Tam, herself was undocumented and found removable by an immigration judge who denied her and her family political asylum. On appeal, the Board of Immigration Appeals found that the family could not return to Vietnam because of fear of political persecution, so the US could not remove the family to Vietnam. Having been born in Germany, the government sought to remove her to her birthplace, yet Germany refused to grant her entry. Tam was stateless. The only home she knew was the United States.
This tragic accident took the life of another passenger, a fellow UCLA graduate and DREAM Act activist, Cinthya Felix. Law Offices of J Craig Fong offers condolences to the families of both Tam and Cinthya. --ecf
All immigration law attorneys must deal with foreign countries, unique international legal issues, and some quaint interpretations of law. The lawyers at Los Angeles' Law Offices of J Craig Fong are no exception, and in fact, this recent change affects some of our clients who do business in or own businesses in the Commonwealth of the Northern Mariana Islands (CNMI).
On 28 November 2008, "the United States" as defined for purposes of the Immigration & Nationality Act (INA) just got bigger, with the addition of the Commonwealth of the Northern Mariana Islands. Although there are probably wrinkles I have not yet read in the treaty, this essentially puts the CNMI on the same footing as Puerto Rico. Here's the cute part:
Because the CNMI will become part of the "United States" as defined by §101(a)(38) of the INA, "residence or presence in the CNMI before 28 November 2009 shall NOT be considered residence or physical presence within the USA for INA purposes. Thus, on 29 November 2009, all persons physically present in the CNMI are considered "to be present in the United States without inspection, by operation of law."
Will these PWIs (present without inspection) be eligible to adjust status? Unclear? Are they working "abroad" for purposes of L visas? Yes, as it turns out. One thing is clear: Legal Permanent Residents (so-called "green" card holders) who wish to base a naturalization application based on physical presence in the CNMI will NOT be able to do so for pre-29 November 2009 periods of time. Isn't this esoterica fun? --jcf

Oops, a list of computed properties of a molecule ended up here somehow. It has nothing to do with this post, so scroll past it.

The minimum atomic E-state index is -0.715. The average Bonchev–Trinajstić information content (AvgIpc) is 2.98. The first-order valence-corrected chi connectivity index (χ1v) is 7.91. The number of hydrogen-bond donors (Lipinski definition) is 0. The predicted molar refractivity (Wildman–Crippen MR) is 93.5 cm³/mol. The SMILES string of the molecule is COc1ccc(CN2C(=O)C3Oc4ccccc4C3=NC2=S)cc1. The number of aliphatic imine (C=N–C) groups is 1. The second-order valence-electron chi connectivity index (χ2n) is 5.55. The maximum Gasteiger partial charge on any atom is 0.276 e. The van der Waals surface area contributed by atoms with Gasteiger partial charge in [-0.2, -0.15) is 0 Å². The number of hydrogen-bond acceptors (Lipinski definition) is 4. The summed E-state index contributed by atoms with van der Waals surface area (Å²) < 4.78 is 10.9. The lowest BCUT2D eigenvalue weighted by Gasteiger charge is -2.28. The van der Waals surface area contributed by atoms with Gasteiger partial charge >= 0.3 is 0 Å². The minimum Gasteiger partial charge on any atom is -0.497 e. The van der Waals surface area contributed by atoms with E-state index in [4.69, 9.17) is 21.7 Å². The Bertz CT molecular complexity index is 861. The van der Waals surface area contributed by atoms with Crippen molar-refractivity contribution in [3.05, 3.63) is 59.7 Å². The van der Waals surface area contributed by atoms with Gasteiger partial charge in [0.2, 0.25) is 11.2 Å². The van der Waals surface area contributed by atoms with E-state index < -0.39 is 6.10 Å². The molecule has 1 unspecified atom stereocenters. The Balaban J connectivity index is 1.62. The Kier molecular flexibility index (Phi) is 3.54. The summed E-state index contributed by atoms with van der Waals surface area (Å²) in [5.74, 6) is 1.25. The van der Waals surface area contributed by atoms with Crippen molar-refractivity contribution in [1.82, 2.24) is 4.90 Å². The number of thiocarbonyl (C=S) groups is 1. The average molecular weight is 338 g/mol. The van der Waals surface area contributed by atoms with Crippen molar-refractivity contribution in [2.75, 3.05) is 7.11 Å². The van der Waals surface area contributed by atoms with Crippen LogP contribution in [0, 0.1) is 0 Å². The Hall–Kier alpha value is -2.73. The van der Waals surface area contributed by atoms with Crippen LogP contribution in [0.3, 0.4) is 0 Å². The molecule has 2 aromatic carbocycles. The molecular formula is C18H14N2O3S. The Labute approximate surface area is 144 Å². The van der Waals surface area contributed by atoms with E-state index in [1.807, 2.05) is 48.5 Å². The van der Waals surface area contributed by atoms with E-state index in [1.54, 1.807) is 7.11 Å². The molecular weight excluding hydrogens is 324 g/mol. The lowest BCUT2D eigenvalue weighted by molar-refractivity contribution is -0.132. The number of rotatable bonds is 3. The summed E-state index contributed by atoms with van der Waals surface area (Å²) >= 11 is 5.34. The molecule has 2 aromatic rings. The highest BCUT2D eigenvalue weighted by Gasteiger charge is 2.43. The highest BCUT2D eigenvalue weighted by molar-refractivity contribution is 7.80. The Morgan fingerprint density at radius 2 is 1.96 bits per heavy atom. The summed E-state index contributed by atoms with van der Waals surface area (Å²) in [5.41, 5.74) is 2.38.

Beginning January 4, 2010, applicants for visas or greencards will no longer be considered inadmissible for being HIV positive. Early last month, the Health and Human Services Department (HHS) removed HIV (human immunodeficiency virus) from the definition of a "communicable disease of public health significance."
This marks a major success by immigration advocates like Law Offices of J Craig Fong and HIV/AIDS health advocates. J Craig Fong was cited in a recent Los Angeles Times article as one of the few immigration attorneys in the nation who work with HIV positive immigrants and who has been extremely successful in HIV waiver applications with the USCIS to overcome this ban.
Law Offices of J Craig Fong applauds the Centers for Disease Control, the HHS, and USCIS in recognizing that the ban against nonimmigrant visa and permanent residency applications by HIV positive individuals was wrong. --ecf
Because the debates about Health Care Reform are taking so much of the Congress' energy, the Obama Administration believes that Comprehensive Immigration Reform (CIR) will not be considered by the Congress until the beginning of 2010. The immigration law offices of J Craig Fong has many clients in Los Angeles, CA and throughout the nation who would benefit from the passage of CIR. In a recent article, President Obama restated his commitment to humane immigration law reform.
Two of the most anticipated provisions of CIR would be the Development, Relief, and Education for Alien Minors Act (DREAM Act) and the Uniting American Families Act (UAFA).
The DREAM Act would allow the normalization of the immigration status of certain undocument students who were brought prior to age 16 to the United States by their parents or guardians. These students have lived and been educated in the USA, and it would be fundamentally unfair to deny them immigration status, when they did not come to the USA through their own decision, and when the USA is often the only country these students have ever really known.
UAFA would correct a long-standing inequity under immigration law and would permit US Citizens and Legal Permanent Residents to petition for and bring their permanent partners to the USA on the same footing and subject to the same conditions as traditional married couples.
Although CIR will not be debated in Congress until the beginning of 2010, we are still urging Americans to be ready to write both of their Senators and their Congressional Representative in support of CIR. Further, we are also asking Americans also to write their state governors and full city councils, encouraging them to contact Washington to urge passage of CIR.
A Southern California politician and some anti-immigrant activists are seeking to put a measure on the California ballot that would deny a "regular" California birth certificate to children born in the USA, if the parents are unlawfully present in the country. The initiative would also limit the public benefits such citizen-children could receive. The immigration law firm of Fong & Chun opposes this initiative.
Not only does this cynical, divisive initiative cripple the State's ability to look after all the children who reside in California, but the change it proposes violates the US Constitution. Do not let a radical right-wing measure create second-class citizens!
Please contact your friends and family and urge them to oppose this mean-spirited and unconstitutional measure.